ANNAPOLIS — A legislative commission charged with improving the school construction process in Maryland is too political and too focused on appointments made by Gov. Larry Hogan, according to the panel’s two Republican legislators.
Sen. Andrew Serafini and Del. Jeff Ghrist raised concerns about Chairman Martin Knott’s visitations of schools and communications with legislative leaders, including extending the term of the commission from one to two years, without the knowledge of the full group. The pair also unsuccessfully proposed delaying the commission’s recommendations until the group wraps up next year.
Ghrist, a Republican from the Upper Shore, said he and others got involved with the panel in an effort to reduce overcrowding and improve school facilities and learning. Instead, Ghrist said, Knott announced last month that the group would focus on the the Interagency Commission on School Construction, its membership, and those positions appointed by the governor.
“I think we’re spending most of our time on the wrong thing,” Ghrist said. “we’re sort of scrambling for a solution to a problem we haven’t even identified exists, and I have concerns about the transparency of our process, actually.”
The 28-member 21st Century Schools Commission, led by Knott, was established by House Speaker Michael E. Busch and Senate President Thomas V. Mike Miller Jr. The group is charged with making recommendations on how the state can better manage the billions of dollars in school construction and renovation needs statewide.
The group was originally expected to work through the year and deliver final recommendations in a report before the legislature reconvenes in January. Knott sought an extension into next year for a second report.
Ghrist complained that Knott has attended meetings with local boards of education, written official letters and “unilaterally extended” the term of the commission without the knowledge or permission of the majority of the group. He said the moves come at a time when the commission is claiming to be focused on making the school construction and approval process more transparent.
“If there is a lack of transparent anything I think this is a prime example,” Ghrist said.
“I hate to squander this opportunity to(instead) go after a couple of political appointments on the IAC,” Ghrist said. “It just seems like a total waste of resources.”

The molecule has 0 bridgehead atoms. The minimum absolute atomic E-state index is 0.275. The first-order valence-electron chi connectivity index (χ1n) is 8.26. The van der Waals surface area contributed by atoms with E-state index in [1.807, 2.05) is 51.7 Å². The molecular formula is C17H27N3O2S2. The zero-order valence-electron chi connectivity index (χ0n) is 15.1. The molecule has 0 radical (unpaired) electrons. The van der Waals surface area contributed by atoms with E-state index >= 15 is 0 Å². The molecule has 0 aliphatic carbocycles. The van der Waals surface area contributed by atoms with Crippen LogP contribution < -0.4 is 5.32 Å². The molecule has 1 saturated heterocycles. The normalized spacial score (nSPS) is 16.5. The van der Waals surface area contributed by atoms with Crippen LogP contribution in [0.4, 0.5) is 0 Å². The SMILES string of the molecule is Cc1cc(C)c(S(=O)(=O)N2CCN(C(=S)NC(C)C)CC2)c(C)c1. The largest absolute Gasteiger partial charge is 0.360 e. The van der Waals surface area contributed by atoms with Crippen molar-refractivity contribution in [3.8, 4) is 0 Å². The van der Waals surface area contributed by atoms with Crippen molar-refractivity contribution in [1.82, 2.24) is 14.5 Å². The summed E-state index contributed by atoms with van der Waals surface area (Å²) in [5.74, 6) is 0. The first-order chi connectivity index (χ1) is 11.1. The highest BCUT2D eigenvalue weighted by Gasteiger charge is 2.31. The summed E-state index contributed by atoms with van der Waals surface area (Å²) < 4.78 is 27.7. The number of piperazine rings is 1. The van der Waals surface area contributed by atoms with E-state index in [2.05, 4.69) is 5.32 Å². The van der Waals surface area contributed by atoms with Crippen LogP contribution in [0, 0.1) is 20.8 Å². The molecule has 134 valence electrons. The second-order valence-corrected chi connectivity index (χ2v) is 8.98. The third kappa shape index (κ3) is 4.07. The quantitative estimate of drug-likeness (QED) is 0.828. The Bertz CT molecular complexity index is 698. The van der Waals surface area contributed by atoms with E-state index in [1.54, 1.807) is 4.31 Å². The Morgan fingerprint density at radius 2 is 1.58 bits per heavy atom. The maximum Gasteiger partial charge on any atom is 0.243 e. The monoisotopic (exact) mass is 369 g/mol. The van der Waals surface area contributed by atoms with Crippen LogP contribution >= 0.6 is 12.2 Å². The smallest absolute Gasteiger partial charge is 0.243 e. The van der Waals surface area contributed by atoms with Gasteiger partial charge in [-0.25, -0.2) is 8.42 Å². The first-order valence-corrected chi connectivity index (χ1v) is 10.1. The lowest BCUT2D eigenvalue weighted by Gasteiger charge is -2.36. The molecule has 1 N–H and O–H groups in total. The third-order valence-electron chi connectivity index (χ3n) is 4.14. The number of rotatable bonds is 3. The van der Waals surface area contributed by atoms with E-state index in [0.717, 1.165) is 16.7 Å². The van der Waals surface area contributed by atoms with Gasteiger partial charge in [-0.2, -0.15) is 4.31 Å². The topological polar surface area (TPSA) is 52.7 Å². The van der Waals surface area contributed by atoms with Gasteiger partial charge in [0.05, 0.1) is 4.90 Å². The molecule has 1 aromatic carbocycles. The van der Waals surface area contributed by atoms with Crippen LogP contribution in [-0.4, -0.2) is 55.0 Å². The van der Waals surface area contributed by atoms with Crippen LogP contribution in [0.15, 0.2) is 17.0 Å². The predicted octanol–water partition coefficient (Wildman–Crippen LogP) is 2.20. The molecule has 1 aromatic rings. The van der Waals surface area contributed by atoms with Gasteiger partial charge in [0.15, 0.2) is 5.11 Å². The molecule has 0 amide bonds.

Kathleen Sherrill, a member of the commission representing the American Institute of Architects, said members of her organization are very concerned about the work of the group.
“Yes the rumors are circulating in our community,” Sherrill said. “I also agree it feels political, very political, and we need to tread with caution.”
Knott defended his ex parte visits and communications as educational and said other members of the panel were welcome to join him. He added that the group’s focus on the IAC was because “it is the center of the universe for school construction in our state.”
“I think we’re learning more and more about the IAC every day,” Knott said.
“I don’t think there is anyone on this commission who thinks the IAC is perfect,” Knott said. “Is it broken? I think the answer to that question is ‘no.’ Could it be tweaked, could it be better? I think the answer to that question is ‘yes.'”
“I feel like this is the first time this whole thing has been politicized,” Knott said. “We haven’t even made one recommendation to anybody or really even talked about them. ”
Serafini, R-Washington County, said the commission is already is seen by some as a political vehicle to strip authority from the three-person Board of Public Works that is run by Republican Gov. Larry Hogan and which includes as its other members Treasurer Nancy Kopp and Comptroller Peter Franchot, a frequent Hogan ally.
“There’s a cloud hanging over this commission before it started, we should all know that,” said Serafini. “That with the fear that this was only a way to go after the IAC or go after the Board of Public Works really because of the decisions of the comptroller and the governor. Founded or not, that was the concern.”
Serafini said dealing with changes to the school construction commission would be the most controversial move the legislative panel could undertake and could cast doubt on the legitimacy of the whole process.
A spokesman for Hogan referred a reporter to comments made last month about the legislative commission.
“What’s concerning is this commission is supposed to be focused on innovation and cost savings,” spokesman Douglass Mayer said in October. “It’s starting to appear to be a thinly veiled attempt to remove fiscal oversight.”
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